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Xylitol for the Ages

F rom broken teeth to decay to large quantities of

biofilm on teeth, Angie Stone, RDH, BS, and Shir-

ley Gutkowski, RDH, BSDH, saw a plethora of

oral care problems in the residents of a long-term care facility that they visited for their 2008 pilot study. “The amount of biofilm on their teeth was unbelievable,” said Gutkowski. On the second day of 3 half-day seminars at Xlear’s 3rd Educational Conference on Xylitol, Stone and Gut- kowski shared the results of this pilot study—Xylitol in dependent adults—and their recommendations about in- corporating xylitol into the daily oral care of long-term care residents. The results of the study showed “an incredible com- pliance rate” as well as “incredible biofilm reduction as evidenced by disclosing solution,” said Gutkowski. “We are looking at mounting other studies that look not only at the amount of biofilm on the teeth, but the reduction in pneumonia.” She added that better oral care can re- duce pneumonia in dependent adults. Xylitol is studied extensively in child populations, and one purpose of the pilot study was to show xyli- tol working in another age group, Gutkowski said. She added that to provide seniors and dependent adults with proper oral care, it is important to understand the limits of their caretakers.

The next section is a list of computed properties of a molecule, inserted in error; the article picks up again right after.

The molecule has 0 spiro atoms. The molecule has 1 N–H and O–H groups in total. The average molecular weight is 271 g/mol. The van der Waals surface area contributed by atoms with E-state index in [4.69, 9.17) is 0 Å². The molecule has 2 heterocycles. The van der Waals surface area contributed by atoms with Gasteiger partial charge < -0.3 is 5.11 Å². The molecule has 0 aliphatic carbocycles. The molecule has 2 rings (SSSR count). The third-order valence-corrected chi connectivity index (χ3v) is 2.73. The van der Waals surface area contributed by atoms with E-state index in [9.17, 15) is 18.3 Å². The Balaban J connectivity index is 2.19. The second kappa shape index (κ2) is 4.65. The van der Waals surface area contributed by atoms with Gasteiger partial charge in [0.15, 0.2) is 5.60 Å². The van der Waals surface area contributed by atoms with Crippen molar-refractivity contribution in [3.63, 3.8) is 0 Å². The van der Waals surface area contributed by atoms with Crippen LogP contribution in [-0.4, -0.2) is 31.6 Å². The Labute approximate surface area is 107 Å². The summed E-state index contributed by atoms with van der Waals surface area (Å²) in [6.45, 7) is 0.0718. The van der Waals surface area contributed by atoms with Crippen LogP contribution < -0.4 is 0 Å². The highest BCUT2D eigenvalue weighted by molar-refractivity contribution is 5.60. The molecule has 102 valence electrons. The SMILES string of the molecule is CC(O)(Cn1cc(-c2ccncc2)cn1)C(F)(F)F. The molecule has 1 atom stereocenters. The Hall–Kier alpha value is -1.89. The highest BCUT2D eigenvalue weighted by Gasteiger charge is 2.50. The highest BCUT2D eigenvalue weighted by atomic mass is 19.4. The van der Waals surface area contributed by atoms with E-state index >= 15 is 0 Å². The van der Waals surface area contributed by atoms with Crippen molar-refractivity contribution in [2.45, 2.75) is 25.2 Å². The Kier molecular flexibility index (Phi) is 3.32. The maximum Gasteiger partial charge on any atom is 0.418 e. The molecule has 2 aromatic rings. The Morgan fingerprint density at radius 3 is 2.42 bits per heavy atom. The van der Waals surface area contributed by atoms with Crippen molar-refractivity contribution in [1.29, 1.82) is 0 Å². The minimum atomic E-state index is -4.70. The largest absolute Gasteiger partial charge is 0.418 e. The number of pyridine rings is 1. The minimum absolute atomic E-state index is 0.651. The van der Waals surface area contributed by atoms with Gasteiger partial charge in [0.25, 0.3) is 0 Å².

Limits of CNAs The hygienists asked the audience, “Who is in charge of care for these people?” For long-term care residents, certified nursing assistants (CNAs) provide care for these dependent adults. Stone and Gutkowski said that another purpose of the study was to take pressure off of the long-term care staff. They noted that the CNAs are provided with “cheap toothbrushes and toothpastes” and are not properly trained with regard to oral care. “CNAs are trained very cursorily,” said Gutkowski. “Training in oral care is 30 minutes of a 3-month curriculum and is included in the chapter on washing patients’ hair and trimming their nails.” According to Stone and Gutkowski, oral care for long-term pa- tients does not rise to a high level of importance. “[The CNAs] would much rather do diaper care than clean the mouth,” said Gutkowski. Stone shadowed CNAs at work and noted that they struggled just to get the residents to take their medica- tions or comply with other daily care protocols. She noted one instance in which a CNA was sweating after getting a resident to take a shower. “[Before entering long-term care facilities] many resi- dents [were] used to having their teeth cleaned and hav- ing dentistry done for them,” said Gutkowski. “Not being able to brush your own teeth or having broken or crooked teeth, it affects everything.” Stone and Gutkowski shared a story of a resident whose halitosis was so bad that nobody wanted to sit with that resident at dinner.